He worshiped this new angel with furtive eye, till he saw that she had discovered him; then he pretended he did not know she was present, and began to “show off” in all sorts of absurd boyish ways, in order to win her admiration. He kept up this grotesque foolishness for some time; but by and by, while he was in the midst of some dangerous gymnastic performances, he glanced aside and saw that the little girl was wending her way toward the house.
The narrator describes when Tom sees Becky Thatcher for the first time and expresses his infatuation with exuberance. Tom relies on age-old, “boy meets girl” flirting by pretending to ignore Becky while simultaneously doing his best to get her attention. Instead of just speaking to her to express his interest, he tries to draw her interest through gymnastic moves and stunts. This immature approach to a childish crush speaks to Tom’s youth and innocence.
While it lasted, he got them interested in a new device. This was to knock off being pirates, for a while, and be Indians for a change. They were attracted by this idea; so it was not long before they were stripped, and striped from head to heel with black mud, like so many zebras—all of them chiefs, of course—and then they went tearing through the woods to attack an English settlement.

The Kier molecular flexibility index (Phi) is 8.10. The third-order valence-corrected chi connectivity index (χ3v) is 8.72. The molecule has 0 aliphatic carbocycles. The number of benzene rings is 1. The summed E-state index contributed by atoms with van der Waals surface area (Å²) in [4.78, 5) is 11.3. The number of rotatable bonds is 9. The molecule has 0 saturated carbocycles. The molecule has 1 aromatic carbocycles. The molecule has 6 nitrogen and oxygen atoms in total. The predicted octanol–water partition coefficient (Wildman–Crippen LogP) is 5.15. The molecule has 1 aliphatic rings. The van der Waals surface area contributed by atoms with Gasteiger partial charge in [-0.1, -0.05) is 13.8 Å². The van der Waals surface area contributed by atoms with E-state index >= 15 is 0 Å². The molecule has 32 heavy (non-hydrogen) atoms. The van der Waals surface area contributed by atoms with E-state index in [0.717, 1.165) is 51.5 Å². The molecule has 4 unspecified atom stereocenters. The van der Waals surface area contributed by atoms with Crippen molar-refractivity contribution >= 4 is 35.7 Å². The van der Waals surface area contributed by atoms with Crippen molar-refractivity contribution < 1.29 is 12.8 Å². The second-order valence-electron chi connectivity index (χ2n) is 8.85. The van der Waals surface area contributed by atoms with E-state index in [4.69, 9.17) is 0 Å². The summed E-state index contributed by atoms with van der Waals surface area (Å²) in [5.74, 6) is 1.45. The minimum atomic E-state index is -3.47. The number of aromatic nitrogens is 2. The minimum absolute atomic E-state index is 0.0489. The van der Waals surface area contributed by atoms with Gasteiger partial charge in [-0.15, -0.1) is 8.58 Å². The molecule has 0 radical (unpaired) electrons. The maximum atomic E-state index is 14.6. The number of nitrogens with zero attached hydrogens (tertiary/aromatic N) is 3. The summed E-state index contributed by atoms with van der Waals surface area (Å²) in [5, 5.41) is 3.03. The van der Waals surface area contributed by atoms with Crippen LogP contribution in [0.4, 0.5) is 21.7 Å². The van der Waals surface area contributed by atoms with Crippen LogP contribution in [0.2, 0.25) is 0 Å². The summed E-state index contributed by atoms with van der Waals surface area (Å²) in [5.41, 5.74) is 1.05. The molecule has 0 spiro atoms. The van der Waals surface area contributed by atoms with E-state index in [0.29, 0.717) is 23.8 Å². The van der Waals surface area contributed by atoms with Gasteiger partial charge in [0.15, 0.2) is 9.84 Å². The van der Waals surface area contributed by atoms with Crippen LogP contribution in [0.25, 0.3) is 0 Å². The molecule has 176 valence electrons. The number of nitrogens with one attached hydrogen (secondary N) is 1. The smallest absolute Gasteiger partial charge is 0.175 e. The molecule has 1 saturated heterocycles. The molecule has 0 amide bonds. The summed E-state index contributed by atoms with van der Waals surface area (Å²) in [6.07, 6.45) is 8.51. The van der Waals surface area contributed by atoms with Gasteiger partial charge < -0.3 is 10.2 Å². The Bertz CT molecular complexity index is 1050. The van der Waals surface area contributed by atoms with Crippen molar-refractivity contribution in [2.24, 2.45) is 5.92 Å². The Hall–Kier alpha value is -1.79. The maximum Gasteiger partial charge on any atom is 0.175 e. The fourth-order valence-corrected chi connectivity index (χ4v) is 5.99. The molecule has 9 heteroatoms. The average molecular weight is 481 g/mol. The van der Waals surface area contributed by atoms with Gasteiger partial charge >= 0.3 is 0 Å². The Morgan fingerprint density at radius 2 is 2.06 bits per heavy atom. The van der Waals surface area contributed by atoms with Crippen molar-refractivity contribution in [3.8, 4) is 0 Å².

The narrator’s description of Tom, Huck, and Joe’s childlike, imaginative games while camping on Jackson’s Island reveals the theme of youth and innocence. While the boys chose to run away from the village and initially celebrate their independence, after only a few days, they begin to feel homesick. To distract themselves from their longing for home, they turn to their youthful imaginations and jump into a make-believe world of Indians. Immersing themselves in this imaginary world with costume and play heals their aching hearts for a time.
So they played Robin Hood all the afternoon, now and then casting a yearning eye down upon the haunted house and passing a remark about the morrow’s prospects and possibilities there . . . On Saturday, shortly after noon, the boys were at the dead tree again. They had a smoke and a chat in the shade, and then dug a little in their last hole . . . and went away feeling that they had not trifled with fortune, but had fulfilled all the requirements that belong to the business of treasure hunting.
Tom and Huck’s adventures of treasure hunting and haunted houses, described here by the narrator as serious business, conveys the intensity of childhood. From their imaginative play of Robin Hood to their childlike belief in buried treasure, Tom and Huck exude a contagious youthful innocence and passion for life. While fully absorbed in playing and digging for treasure, their youthful curiosity takes in all their surroundings. A haunted house arouses their enthusiastic superstitions. They end the day content and fulfilled by their adventures as only the young unspoiled by cynicism can feel.